Teaching Philosophy

I have been teaching economics, for a number of years, at large lecture halls, medium, and small size classrooms. My students ranged from first generation to lawyers and State Department personnel getting graduate-level training. My philosophy has been shaped by my experience, by trial and error. Every semester I approach teaching a little bit differently.

Teaching economics has become increasingly challenging. Students have been gradually demanding less abstraction and more real-world content. They want a subject that explains to them why it is becoming so difficult to find stable employment and good wages; the roots and consequences of increasing wealth and income inequality; financial crises, regulation and politics; students want to understand their world. Therefore, today most of my courses have been shaped to meet this new generation of students who are worried about the state of the economy and their future in it. One of the central features of my approach is to show them how to link the classroom with the real world and, in particular, their lives.

For example, after discussing the roots of the recent financial crisis in an introductory course I played the documentary “Inside Job,” dealing with Wall Street corruption, to link the class discussion to the real world. Students were shocked at the evidence and elated at the same time because they understood the complexity of the evolution of the sociopolitical relations leading up to the crisis.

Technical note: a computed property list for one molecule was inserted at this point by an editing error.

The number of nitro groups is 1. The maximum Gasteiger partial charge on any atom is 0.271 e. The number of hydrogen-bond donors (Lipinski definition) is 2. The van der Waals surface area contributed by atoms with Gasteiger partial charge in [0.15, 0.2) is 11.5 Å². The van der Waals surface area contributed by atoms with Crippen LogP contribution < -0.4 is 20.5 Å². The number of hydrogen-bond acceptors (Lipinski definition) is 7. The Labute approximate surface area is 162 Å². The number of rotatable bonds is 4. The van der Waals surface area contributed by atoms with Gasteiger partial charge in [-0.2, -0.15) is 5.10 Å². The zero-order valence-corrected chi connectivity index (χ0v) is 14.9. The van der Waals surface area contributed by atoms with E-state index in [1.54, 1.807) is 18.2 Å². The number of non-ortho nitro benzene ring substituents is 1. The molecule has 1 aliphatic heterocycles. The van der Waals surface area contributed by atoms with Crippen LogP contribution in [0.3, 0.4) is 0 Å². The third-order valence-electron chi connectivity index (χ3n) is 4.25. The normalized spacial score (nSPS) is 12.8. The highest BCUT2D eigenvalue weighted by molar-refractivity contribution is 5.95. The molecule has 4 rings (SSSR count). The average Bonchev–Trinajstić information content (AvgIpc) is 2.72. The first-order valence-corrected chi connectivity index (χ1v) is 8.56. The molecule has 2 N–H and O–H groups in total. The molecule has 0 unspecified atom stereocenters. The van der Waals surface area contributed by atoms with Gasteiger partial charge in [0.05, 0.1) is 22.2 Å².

In the classroom, I use the “spaghetti” approach. I try many things and stick with whatever seems to work best in each situation. In some courses, I mostly lecture and occasionally I use documentaries, films and other visuals. In other courses, I use media resources and lecture from them. And, in other courses, I combine lecture and media resources to fit the needs of the course. In some classes, group work may be productive and in others lectures work better, especially in halls with hundreds of students. Largely, it depends on the group of students, their level and the course. It is easier to “flip” the classroom in advanced courses with small classrooms, although I continuously seek new technologies to do the same in large spaces.

Whenever possible, largely in small to medium-sized classrooms, my assessment tools, assignments, and exams, ask the students to respond in plain English, avoiding unnecessary jargon. I assess and value long-term internalization of critical knowledge as opposed to repetition or the use of specific techniques. I stress the importance of exploring complex issues at their core without an expectation of finding unique answers but to celebrate and learn from the practice of engaging convoluted topics.

In my experience, teaching is a very eclectic, malleable, continuously evolving process that fundamentally requires a significant willingness to empathize with each student, to patiently negotiate our terms of endearment, and a process that demands a relentless commitment to do the best I can to help them develop as they try to cope with multiple and concrete uncertainties and fears in an ever-changing, more complex and unstable world.